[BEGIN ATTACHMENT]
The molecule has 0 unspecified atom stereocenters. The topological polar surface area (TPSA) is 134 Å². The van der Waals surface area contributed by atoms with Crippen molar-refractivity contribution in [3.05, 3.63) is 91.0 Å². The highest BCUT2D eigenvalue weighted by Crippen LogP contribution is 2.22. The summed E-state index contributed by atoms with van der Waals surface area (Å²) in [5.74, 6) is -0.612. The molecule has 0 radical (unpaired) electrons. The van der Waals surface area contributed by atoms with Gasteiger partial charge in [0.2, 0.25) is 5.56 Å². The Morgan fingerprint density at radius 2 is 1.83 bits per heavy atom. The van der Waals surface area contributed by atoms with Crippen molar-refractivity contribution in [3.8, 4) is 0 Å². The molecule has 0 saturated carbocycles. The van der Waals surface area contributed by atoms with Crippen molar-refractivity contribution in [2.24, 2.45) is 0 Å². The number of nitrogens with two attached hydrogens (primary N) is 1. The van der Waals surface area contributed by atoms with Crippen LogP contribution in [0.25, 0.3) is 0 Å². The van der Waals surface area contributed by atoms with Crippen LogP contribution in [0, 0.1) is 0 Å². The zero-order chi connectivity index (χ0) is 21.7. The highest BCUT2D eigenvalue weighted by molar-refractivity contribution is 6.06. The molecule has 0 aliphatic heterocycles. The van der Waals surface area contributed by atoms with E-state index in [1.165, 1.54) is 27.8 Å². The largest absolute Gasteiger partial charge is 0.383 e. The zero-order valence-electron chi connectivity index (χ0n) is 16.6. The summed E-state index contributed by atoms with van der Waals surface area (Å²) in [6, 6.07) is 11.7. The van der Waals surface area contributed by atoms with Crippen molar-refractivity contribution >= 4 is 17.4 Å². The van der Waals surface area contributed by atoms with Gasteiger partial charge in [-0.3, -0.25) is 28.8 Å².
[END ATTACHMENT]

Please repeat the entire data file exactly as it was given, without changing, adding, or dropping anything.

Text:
The molecule has 0 unspecified atom stereocenters. The topological polar surface area (TPSA) is 134 Å². The van der Waals surface area contributed by atoms with Crippen molar-refractivity contribution in [3.05, 3.63) is 91.0 Å². The highest BCUT2D eigenvalue weighted by Crippen LogP contribution is 2.22. The summed E-state index contributed by atoms with van der Waals surface area (Å²) in [5.74, 6) is -0.612. The molecule has 0 radical (unpaired) electrons. The van der Waals surface area contributed by atoms with Gasteiger partial charge in [0.2, 0.25) is 5.56 Å². The Morgan fingerprint density at radius 2 is 1.83 bits per heavy atom. The van der Waals surface area contributed by atoms with Crippen molar-refractivity contribution in [3.8, 4) is 0 Å². The molecule has 0 saturated carbocycles. The van der Waals surface area contributed by atoms with Crippen molar-refractivity contribution in [2.24, 2.45) is 0 Å². The number of nitrogens with two attached hydrogens (primary N) is 1. The van der Waals surface area contributed by atoms with Crippen LogP contribution in [0.25, 0.3) is 0 Å². The van der Waals surface area contributed by atoms with Crippen LogP contribution in [0, 0.1) is 0 Å². The zero-order chi connectivity index (χ0) is 21.7. The highest BCUT2D eigenvalue weighted by molar-refractivity contribution is 6.06. The molecule has 0 aliphatic heterocycles. The van der Waals surface area contributed by atoms with E-state index in [1.165, 1.54) is 27.8 Å². The largest absolute Gasteiger partial charge is 0.383 e. The zero-order valence-electron chi connectivity index (χ0n) is 16.6. The summed E-state index contributed by atoms with van der Waals surface area (Å²) in [6, 6.07) is 11.7. The van der Waals surface area contributed by atoms with Crippen molar-refractivity contribution >= 4 is 17.4 Å². The van der Waals surface area contributed by atoms with Gasteiger partial charge in [-0.3, -0.25) is 28.8 Å².